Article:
Aboriginal History
Urban Development
Major People
Cultural Diversity


Marathon Race Gympie Road 1908

The Kedron area was originally thick bush with an abundance of good quality timber, including stringy bark, ironbark, bloodwood, blue gum, and spotted gum. Kangaroo, wallaby, and koala were abundant, and possums and feather gliders came out at night. Finches and assorted parrots filled the skies and Kedron Brook was alive with mullet, eels, and tortoises.

In 1959 the creek was described as being a fairy-like stream with wattle and ti-trees along the bank surrounded by flowers and vines and ground orchids. However, by 1886 the creek had become so polluted by the various tanneries, slaughter yards and piggeries along its course, that by-laws were passed which made it an offence to establish noxious industries along the creek, or to pollute the stream in any way. Unfortunately, rubbish dumps remained in the region and increased urbanisation over the years led to the silting up of the creek.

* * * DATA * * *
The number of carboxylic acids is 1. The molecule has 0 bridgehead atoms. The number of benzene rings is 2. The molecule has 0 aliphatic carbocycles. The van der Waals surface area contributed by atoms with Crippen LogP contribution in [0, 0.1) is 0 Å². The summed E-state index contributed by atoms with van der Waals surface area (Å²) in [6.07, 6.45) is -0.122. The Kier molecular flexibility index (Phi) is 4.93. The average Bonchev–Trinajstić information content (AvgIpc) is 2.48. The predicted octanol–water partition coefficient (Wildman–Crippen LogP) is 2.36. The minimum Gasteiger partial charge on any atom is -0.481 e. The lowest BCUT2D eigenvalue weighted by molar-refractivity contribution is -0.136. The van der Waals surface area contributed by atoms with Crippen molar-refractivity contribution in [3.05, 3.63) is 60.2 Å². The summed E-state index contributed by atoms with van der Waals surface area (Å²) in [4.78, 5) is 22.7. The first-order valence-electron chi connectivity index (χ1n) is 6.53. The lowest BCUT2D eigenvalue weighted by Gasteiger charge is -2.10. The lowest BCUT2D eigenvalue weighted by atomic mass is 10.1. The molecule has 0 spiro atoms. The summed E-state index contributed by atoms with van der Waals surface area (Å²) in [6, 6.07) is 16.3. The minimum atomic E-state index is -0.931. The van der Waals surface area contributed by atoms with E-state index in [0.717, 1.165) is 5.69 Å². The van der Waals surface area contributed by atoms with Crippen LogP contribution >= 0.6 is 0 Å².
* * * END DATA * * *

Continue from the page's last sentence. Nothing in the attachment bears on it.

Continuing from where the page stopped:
The 1980–81 Brisbane Wildlife survey found that there were fifty species of birds in the Kedron area, nine species of reptiles, and bandicoots, flying foxes, and brush-tail and ringtail possums still lived in the region.

In recent years the Queensland Wildlife Preservation Society has been carrying out the Kedron Brook Rehabilitation Project with the Brisbane City Council. Tasks included dredging parts of the creek to establish native fish habitats and replanting native vegetation along the banks.


BRISbites: Suburban Sites is a local history supported by the Commonwealth